The SEA is underpinned by three key principles, namely:
• Saliency: It must cover all the important issues and concerns;
• Legitimacy: It must be grounded in transparent and participatory processes; and
• Credibility: It must include groups of leading experts with rigorous scientific review structures implemented.
SEA integrates environmental and sustainability objectives into strategic decision-making, rather than focussing merely on the assessment of impacts. As such it is a pro-active decision support tool capable of shaping future development and its associated impacts. There are numerous potential benefits arising from the use of SEA, the nature of which may depend on how SEA is applied, its outcomes and its interactions with the decision-making process.
• Phase 1: Inception Phase
The primary purpose of this phase of the assessment is to set-up and implement all project management structures, convene the Expert reference group and Project Steering Committee, identify relevant stakeholders and recruit specialists. The Project Steering Committee (PSC) comprises authorities with a legislated decision-making mandate for gas pipeline development in SA. The Expert Reference Group (ERG) will provide assistance and technical know-how, provide insights with respect to the issues relevant to their sector and specifically challenge important issues relevant to the project. The members of the various groups will be available to the public on the website.
• Phase 2: Assessment Phase
This will be the component of the study where the actual assessment will be undertaken. At the end of Phase 2, Draft and Final SEA reports will be released for public review. This phase is separated into various tasks:
– Task I: Confirmation of initial energy corridors
– Task II: Environmental and engineering constraints mapping
– Task III: Energy corridor refinement
– Task IV: Specialists assessment and final energy corridors alignment
– Task V: Gazetting process
Task I (Confirmation of Corridors).Initial gas pipeline corridors have been identified as part of the Operation Phakisa report and the initial EGI expansion corridors have been provided by Eskom. The corridors that are to be assessed will be approximately 100 km wide and will link specific supply and demand areas. As part of the process to refine and confirm the initial gas pipeline corridors, a series of workshops will be held to gather information from major gas users and important business and government stakeholders. An initial outreach to the public will present the overall approach to the SEA and the initial corridors.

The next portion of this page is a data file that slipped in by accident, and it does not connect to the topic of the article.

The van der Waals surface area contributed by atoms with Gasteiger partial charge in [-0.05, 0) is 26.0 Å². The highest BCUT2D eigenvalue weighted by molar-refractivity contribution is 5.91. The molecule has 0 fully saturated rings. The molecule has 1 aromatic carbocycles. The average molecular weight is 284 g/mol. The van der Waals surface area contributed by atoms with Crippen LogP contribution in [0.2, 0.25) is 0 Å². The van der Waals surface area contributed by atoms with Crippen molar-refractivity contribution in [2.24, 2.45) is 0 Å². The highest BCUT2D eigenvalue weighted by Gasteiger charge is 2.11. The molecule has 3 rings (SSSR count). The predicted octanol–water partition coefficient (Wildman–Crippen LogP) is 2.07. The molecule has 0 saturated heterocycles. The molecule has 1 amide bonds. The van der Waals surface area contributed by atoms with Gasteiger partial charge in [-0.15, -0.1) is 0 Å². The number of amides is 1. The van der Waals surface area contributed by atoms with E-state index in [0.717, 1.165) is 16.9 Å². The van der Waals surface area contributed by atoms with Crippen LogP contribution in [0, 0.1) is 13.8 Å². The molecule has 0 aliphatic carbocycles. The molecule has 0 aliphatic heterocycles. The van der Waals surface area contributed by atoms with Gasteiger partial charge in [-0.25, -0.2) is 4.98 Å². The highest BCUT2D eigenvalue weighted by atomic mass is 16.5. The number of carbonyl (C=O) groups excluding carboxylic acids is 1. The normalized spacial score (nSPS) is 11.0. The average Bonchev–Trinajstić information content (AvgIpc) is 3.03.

Task II (Constraints/Negative Mapping) will involve a wall to wall sensitivity delineation assessment to determine areas where the proposed linear infrastructures are likely to have a negative impact on these infrastructure (environmental constraints) and areas where the environment is likely to have a negative impact on gas pipeline infrastructure (engineering constraints). This mapping exercise will indicate areas to be avoided (Very High sensitivity), areas which are sensitive for various reasons (High-Medium sensitivity), and areas which demonstrate no sensitivity (Low sensitivity).
Task III (Corridor Refinement) will involve aggregating the digital information captured in Phases I and II to determine optimal placement of the corridors from both a ‘utilisation’ and ‘constraints’ perspective i.e. where utilization is maximized whilst ensuring suitable transmission routing alternatives are available from a constraints (both environmental and engineering) perspective. The outputs of this task were the Preliminary Energy Corridors and Draft Corridor Environmental Constraints Map.
Task IV of the study will involve specialist studies. Specialists will be required to review, validate and enhance the sensitivity delineations, for their particular specialist area of expertise, defined within the Draft Corridor Environmental Constraints Map. Specialists will also be required to recommend what additional information/ level of assessment should be undertaken within different sensitivity areas before gas pipeline or EGI development in these areas can be considered. Based on the inputs from the provincial, local municipal and stakeholder analysis and with input from the expert reference group and various sector specific institutions, the preliminary energy corridors will be adjusted and finalised for consideration by Cabinet. The results of this task will be used to inform the final sensitivity maps as well as the Standards or Norms and the Development Protocols.
Task V is the Gazetting process that will be managed by the DEA, with inputs from the project partners, once the SEA has been completed. The outputs of the SEA will be released for public comment through publication in the Government Gazette. The gazetting process is envisaged to take place in the second quarter of 2019.
• Phase 3: Decision-Making Framework Phase
This phase will translate the outputs from Phase 2 into environmental management measures and planning interventions for inclusion in the relevant legal environmental framework and local government planning tools, including Municipal Spatial Development Frameworks, to ensure that long term energy planning is secured. It will be undertaken by the Project Team (CSIR, SANBI) in close consultation with the various affected Departments.